Combined Cognitive–Motivational Modules Delivered via an LMS Increase Undergraduate Biology Grades

Jennifer G. Cromley, Tony Perez, Avi Kaplan, Ting Dai, KyleMara, Michael J. Balsai

Research output: Contribution to journalArticlepeer-review


Students’ success in undergraduate Science, Technology, Engineering, and Mathematics (STEM) courses requires effective studying behavior, but also the motivation to enact it. Promoting students’ achievement in STEM has commonly focused on either study strategies (cognitive) or motivational interventions; we hypothesized that combinations of these would be more effective. Using a learning management system (LMS) for delivery, we iteratively developed and tested the effect of different combinations of one of the four cognition-focused with one of the three motivation-focused intervention modules. Participants were 3,092 undergraduate introductory biology students tested in 10 studies at three universities over 4 years. They were randomly assigned to either a no-treatment control condition or one of the 17 conditions involving either single or combined intervention modules delivered over an entire semester. Course grades were provided by the instructor. We used meta-analytic techniques to capture the effect of students’ access to the interventions on grades, and to test whether differences across experiments changed the effect size for the interventions. Averaging across the studies, the intervention had an effect of g =.30. All 10 moderators were significant: Cognitive + Motivational versus either one alone, timely access to the intervention, iterative development phase, type of cognitive or type of motivation module, the specific cognitive–motivation combination, university, academic year, semester, first versus second semester of biology, and course content. We conclude that combined interventions delivered via an LMS can meaningfully improve undergraduate students’ course grades (corresponding to 6.6 percentage points on final course grade), with minimal extra work for instructors. However, these effects depended on a variety of contextual factors.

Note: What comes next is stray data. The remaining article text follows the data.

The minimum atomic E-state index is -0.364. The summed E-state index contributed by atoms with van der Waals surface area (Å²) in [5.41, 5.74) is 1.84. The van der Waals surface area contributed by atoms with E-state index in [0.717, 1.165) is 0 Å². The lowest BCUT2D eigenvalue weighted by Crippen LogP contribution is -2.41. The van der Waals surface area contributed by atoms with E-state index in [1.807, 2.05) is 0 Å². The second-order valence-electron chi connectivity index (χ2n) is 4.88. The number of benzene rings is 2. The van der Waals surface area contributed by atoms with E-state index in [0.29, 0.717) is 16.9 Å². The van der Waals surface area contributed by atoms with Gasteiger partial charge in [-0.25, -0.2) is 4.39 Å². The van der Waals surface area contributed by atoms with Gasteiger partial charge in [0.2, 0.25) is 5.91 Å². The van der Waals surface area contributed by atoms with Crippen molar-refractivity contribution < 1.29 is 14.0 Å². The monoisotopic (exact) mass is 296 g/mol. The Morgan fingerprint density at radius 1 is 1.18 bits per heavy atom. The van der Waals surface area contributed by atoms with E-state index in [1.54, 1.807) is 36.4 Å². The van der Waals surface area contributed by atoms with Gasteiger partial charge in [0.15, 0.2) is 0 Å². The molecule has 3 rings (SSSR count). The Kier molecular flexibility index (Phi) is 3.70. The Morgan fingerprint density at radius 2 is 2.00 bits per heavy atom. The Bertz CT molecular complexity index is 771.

Original languageEnglish (US)
JournalTechnology, Mind, and Behavior
Issue number2
StatePublished - 2020


  • expectancy-value
  • self-efficacy
  • study strategies

ASJC Scopus subject areas

  • Human-Computer Interaction
  • Experimental and Cognitive Psychology
  • Social Psychology
  • Communication


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